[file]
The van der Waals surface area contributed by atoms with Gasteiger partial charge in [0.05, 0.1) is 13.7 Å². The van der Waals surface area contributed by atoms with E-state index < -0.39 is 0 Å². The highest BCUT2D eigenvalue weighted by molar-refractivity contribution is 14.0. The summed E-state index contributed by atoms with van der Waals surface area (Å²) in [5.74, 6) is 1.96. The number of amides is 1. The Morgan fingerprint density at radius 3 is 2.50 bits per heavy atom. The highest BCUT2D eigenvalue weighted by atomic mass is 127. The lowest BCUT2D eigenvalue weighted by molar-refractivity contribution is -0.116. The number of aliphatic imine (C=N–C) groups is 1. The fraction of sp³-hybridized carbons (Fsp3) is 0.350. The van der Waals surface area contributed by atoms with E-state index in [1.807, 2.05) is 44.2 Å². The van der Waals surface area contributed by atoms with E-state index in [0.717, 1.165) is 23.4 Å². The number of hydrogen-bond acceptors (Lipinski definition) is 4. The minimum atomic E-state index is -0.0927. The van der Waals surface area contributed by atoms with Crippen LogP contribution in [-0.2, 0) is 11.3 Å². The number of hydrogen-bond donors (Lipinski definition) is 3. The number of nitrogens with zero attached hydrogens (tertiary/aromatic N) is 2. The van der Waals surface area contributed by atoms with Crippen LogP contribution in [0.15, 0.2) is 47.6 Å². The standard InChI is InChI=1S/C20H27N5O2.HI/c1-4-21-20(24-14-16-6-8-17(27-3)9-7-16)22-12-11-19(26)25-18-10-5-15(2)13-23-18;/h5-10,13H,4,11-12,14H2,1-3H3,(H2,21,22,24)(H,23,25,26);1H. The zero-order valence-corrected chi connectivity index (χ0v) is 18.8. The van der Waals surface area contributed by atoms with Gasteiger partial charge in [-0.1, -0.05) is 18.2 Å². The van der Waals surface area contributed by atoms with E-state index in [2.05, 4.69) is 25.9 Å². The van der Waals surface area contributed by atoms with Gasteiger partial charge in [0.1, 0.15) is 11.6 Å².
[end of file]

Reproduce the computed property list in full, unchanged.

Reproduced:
The van der Waals surface area contributed by atoms with Gasteiger partial charge in [0.05, 0.1) is 13.7 Å². The van der Waals surface area contributed by atoms with E-state index < -0.39 is 0 Å². The highest BCUT2D eigenvalue weighted by molar-refractivity contribution is 14.0. The summed E-state index contributed by atoms with van der Waals surface area (Å²) in [5.74, 6) is 1.96. The number of amides is 1. The Morgan fingerprint density at radius 3 is 2.50 bits per heavy atom. The highest BCUT2D eigenvalue weighted by atomic mass is 127. The lowest BCUT2D eigenvalue weighted by molar-refractivity contribution is -0.116. The number of aliphatic imine (C=N–C) groups is 1. The fraction of sp³-hybridized carbons (Fsp3) is 0.350. The van der Waals surface area contributed by atoms with E-state index in [1.807, 2.05) is 44.2 Å². The van der Waals surface area contributed by atoms with E-state index in [0.717, 1.165) is 23.4 Å². The number of hydrogen-bond acceptors (Lipinski definition) is 4. The minimum atomic E-state index is -0.0927. The van der Waals surface area contributed by atoms with Crippen LogP contribution in [-0.2, 0) is 11.3 Å². The number of hydrogen-bond donors (Lipinski definition) is 3. The number of nitrogens with zero attached hydrogens (tertiary/aromatic N) is 2. The van der Waals surface area contributed by atoms with Crippen LogP contribution in [0.15, 0.2) is 47.6 Å². The standard InChI is InChI=1S/C20H27N5O2.HI/c1-4-21-20(24-14-16-6-8-17(27-3)9-7-16)22-12-11-19(26)25-18-10-5-15(2)13-23-18;/h5-10,13H,4,11-12,14H2,1-3H3,(H2,21,22,24)(H,23,25,26);1H. The zero-order valence-corrected chi connectivity index (χ0v) is 18.8. The van der Waals surface area contributed by atoms with Gasteiger partial charge in [-0.1, -0.05) is 18.2 Å². The van der Waals surface area contributed by atoms with E-state index in [2.05, 4.69) is 25.9 Å². The van der Waals surface area contributed by atoms with Gasteiger partial charge in [0.1, 0.15) is 11.6 Å².